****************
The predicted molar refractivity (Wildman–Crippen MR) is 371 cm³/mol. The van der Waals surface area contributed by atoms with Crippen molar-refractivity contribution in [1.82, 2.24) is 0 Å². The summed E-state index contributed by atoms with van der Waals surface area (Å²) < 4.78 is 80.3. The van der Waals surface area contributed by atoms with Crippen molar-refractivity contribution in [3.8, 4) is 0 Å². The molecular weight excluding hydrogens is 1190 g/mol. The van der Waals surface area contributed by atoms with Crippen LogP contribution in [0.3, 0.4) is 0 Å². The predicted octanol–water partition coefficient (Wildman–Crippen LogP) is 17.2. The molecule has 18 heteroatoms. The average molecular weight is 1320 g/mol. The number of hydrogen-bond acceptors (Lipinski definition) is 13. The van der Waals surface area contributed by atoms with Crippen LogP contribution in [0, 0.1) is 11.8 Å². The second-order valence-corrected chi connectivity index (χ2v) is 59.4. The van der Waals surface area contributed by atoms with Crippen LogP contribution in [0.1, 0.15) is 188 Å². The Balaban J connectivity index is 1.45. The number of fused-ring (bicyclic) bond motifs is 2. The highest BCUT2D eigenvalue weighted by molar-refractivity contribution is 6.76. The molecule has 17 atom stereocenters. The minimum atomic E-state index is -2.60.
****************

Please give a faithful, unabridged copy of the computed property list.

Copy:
The predicted molar refractivity (Wildman–Crippen MR) is 371 cm³/mol. The van der Waals surface area contributed by atoms with Crippen molar-refractivity contribution in [1.82, 2.24) is 0 Å². The summed E-state index contributed by atoms with van der Waals surface area (Å²) < 4.78 is 80.3. The van der Waals surface area contributed by atoms with Crippen molar-refractivity contribution in [3.8, 4) is 0 Å². The molecular weight excluding hydrogens is 1190 g/mol. The van der Waals surface area contributed by atoms with Crippen LogP contribution in [0.3, 0.4) is 0 Å². The predicted octanol–water partition coefficient (Wildman–Crippen LogP) is 17.2. The molecule has 18 heteroatoms. The average molecular weight is 1320 g/mol. The number of hydrogen-bond acceptors (Lipinski definition) is 13. The van der Waals surface area contributed by atoms with Crippen LogP contribution in [0, 0.1) is 11.8 Å². The second-order valence-corrected chi connectivity index (χ2v) is 59.4. The van der Waals surface area contributed by atoms with Crippen LogP contribution in [0.1, 0.15) is 188 Å². The Balaban J connectivity index is 1.45. The number of fused-ring (bicyclic) bond motifs is 2. The highest BCUT2D eigenvalue weighted by molar-refractivity contribution is 6.76. The molecule has 17 atom stereocenters. The minimum atomic E-state index is -2.60.